One aim of the Panama Canal revolutionary government is to end the existence of the Canal Zone because it has given asylum to political refugees from its terror.

In the event of a countercoup in Panama, which could occur at any time, I would even predict that General Torrijos, the Castro of Panama, would be among the first to seek sanctuary in our Canal Zone, notwithstanding his present effort to do away with that haven of refuge against assassination.

Under Secretary of State for Inter-Americans Affairs, Charles Meyer, is credited with saying that the time of U.S. military intervention in other countries is past. Even the most serious circumstances, not even Communist takeover of a country, would change the U.S. attitude, Meyer is reported to have said in the El Panama America newspaper for July 23, of this year. He added that if the Communists should cut off Venezuelan oil shipments or if the Santo Domingo incident should be repeated or if the Communists take over Panama, the United States would not intervene.

Eight-column headlines at the top of the front page read: "There Will Be No U.S. Military Intervention in Panama, States Under Secretary Meyer."

The Panama Canal is one of the key strategic points in the world, and a focal point for power politics. Because of its importance to the entire free world, under no circumstances should it fall under Soviet domination directly or control by a Sovietized satellite. The only way to prevent that is for the United States to continue its undiluted control. Surrendering U.S. sovereignty over the Panama Canal Zone makes about as much sense as surrendering sovereignty over Puerto Rico, Virgin Islands, Alaska, Hawaii, or even my native State of Louisiana.

For the above and many other reasons that need not be repeated, I recommend prompt and favorable action by the subcommittee on the pending sovereignty resolutions.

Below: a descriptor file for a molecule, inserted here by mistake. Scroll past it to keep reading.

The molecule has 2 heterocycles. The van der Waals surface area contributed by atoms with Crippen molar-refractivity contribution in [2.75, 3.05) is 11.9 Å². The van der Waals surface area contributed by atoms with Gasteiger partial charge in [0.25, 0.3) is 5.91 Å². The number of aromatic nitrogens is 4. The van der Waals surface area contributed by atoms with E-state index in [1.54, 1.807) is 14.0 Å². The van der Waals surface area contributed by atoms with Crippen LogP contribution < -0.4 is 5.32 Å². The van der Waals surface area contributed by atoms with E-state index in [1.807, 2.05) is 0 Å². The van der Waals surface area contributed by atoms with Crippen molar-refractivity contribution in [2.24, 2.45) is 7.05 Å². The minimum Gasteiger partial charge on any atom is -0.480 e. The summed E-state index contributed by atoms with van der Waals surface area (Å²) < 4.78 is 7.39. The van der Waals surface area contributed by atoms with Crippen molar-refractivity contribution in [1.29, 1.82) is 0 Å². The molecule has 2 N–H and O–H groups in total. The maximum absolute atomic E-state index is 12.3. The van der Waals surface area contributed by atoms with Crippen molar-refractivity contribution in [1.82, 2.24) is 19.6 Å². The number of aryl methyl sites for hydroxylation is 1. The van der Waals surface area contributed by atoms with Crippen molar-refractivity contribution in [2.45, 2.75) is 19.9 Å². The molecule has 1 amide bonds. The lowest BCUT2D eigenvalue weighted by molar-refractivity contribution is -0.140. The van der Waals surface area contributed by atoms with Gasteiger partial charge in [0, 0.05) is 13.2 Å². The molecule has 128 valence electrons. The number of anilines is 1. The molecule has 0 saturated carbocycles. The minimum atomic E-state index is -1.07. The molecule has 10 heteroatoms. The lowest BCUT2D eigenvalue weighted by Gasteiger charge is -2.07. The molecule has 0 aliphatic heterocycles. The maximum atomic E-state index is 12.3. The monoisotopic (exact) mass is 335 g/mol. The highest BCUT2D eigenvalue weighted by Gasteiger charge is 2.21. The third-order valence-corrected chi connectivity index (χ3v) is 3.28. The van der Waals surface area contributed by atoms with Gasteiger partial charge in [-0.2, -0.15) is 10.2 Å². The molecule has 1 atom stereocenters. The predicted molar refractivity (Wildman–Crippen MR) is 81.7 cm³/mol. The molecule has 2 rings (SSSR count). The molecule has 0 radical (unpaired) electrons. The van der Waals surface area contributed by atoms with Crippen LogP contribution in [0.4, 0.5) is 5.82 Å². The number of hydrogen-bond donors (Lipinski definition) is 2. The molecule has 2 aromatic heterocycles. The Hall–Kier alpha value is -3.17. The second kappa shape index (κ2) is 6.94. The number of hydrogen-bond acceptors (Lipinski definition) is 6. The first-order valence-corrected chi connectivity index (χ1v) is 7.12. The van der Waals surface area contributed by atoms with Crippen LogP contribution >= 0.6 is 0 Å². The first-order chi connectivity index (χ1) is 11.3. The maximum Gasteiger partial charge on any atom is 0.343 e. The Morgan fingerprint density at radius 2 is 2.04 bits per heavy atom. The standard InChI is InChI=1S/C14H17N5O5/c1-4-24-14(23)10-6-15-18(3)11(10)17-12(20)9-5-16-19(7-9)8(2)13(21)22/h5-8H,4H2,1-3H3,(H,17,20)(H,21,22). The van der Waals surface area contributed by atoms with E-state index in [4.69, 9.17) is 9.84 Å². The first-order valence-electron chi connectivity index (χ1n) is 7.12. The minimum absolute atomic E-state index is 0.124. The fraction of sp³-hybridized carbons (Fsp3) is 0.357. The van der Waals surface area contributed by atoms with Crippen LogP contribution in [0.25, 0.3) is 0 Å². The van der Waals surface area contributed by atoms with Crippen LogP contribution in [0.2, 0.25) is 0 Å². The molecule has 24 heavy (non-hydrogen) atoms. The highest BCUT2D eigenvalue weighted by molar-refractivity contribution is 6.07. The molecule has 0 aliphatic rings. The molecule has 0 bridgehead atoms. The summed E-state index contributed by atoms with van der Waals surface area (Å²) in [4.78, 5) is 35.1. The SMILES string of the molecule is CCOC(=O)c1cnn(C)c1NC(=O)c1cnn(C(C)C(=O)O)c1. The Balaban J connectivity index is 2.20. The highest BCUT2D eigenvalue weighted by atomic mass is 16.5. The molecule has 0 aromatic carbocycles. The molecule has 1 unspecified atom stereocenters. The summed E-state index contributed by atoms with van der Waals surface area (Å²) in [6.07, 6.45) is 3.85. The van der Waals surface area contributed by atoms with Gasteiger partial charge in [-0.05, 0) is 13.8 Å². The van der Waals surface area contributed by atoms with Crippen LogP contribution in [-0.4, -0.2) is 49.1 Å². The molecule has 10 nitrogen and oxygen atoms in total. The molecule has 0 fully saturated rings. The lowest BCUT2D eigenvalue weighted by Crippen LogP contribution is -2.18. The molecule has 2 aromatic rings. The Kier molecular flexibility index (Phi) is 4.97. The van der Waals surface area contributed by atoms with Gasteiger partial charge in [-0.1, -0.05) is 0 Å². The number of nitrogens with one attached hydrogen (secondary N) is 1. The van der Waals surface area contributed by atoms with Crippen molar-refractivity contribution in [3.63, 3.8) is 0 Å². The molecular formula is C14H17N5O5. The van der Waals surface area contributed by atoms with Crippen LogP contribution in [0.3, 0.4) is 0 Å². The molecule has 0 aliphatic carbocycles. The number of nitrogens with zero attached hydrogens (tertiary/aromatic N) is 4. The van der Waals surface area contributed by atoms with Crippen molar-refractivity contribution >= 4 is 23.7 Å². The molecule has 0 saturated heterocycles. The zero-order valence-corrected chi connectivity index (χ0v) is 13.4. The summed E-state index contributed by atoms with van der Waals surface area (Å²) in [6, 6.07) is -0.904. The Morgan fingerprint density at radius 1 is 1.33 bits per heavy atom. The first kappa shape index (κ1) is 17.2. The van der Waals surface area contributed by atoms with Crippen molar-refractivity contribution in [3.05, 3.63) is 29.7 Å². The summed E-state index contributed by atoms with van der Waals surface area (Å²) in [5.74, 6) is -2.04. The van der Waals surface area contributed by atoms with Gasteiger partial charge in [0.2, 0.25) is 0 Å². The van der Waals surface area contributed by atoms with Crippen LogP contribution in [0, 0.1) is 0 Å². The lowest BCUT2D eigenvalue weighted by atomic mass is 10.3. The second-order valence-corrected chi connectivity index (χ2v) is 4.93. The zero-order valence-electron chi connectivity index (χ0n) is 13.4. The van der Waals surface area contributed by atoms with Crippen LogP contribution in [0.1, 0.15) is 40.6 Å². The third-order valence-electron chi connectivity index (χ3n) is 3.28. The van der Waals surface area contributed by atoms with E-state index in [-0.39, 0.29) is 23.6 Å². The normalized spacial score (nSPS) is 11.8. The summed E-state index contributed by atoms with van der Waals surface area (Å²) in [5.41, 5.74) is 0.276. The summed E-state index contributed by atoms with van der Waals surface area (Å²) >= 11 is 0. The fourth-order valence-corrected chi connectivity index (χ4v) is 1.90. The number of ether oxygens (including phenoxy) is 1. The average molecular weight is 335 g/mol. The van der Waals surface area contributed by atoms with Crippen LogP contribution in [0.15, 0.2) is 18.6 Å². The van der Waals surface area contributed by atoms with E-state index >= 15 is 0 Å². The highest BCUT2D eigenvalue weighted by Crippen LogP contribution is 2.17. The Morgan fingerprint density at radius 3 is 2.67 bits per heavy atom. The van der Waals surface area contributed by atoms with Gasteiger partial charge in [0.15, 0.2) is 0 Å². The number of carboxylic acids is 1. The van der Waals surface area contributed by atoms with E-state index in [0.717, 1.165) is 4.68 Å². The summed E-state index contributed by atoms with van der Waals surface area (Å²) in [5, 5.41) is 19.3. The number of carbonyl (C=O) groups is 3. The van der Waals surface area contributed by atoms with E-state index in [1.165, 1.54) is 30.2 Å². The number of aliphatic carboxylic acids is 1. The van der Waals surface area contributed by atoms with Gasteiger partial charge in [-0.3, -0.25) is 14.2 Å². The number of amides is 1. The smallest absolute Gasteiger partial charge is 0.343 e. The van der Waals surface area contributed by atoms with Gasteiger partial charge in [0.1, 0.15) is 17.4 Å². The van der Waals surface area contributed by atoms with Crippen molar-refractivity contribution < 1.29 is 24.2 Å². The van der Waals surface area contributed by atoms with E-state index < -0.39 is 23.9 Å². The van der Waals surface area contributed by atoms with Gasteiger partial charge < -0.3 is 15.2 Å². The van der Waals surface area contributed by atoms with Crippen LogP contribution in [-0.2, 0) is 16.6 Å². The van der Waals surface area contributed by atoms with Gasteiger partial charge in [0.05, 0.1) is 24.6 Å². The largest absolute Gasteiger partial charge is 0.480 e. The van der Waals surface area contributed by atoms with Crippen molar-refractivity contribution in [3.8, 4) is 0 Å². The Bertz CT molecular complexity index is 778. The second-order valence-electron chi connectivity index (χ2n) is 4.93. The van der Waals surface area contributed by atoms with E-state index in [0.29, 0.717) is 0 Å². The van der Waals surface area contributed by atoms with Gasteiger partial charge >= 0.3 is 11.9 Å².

Mr. Chairman, in partial substantiation of what I have briefly reviewed, I wish to include as a part of my testimony three recent statements, two by distinguished officers of the Armed Forces, and the third prepared by the interoceanic canal negotiations of the State Department on the background of the present canal treaty negotiations. This last document is a glaring example of self-contradictory and superficial double talk and evasion that is typical these days of our Government posture against the ever-increasing and continuing Communist threat.

I thank you.

Mr. FASCELL. Without objection, the statements referred to will be included in the record.

(The statements follow:)


(By Ira C. Eaker, Lieutenant General, USAF, Ret.)

There are alarming and unmistakeable signs that the Panama Canal is in imminent danger from attack or sabotage.

There is a striking resemblance between the Red game plan for seizure of the Suez Canal to events now unfolding in Panama. This no doubt flows from the fact that both plans were produced in the same place the Kremlin.

Prominent elements of the Suez seizure plan included establishment of a puppet or friendly government in the area; giving economic and military aid; training military and guerrilla forces; waging a supporting world-wide propaganda campaign against colonialism and imperialism; brutally suppressing all opposition; and waiting until protective Free World, western powers were heavily preoccupied elsewhere.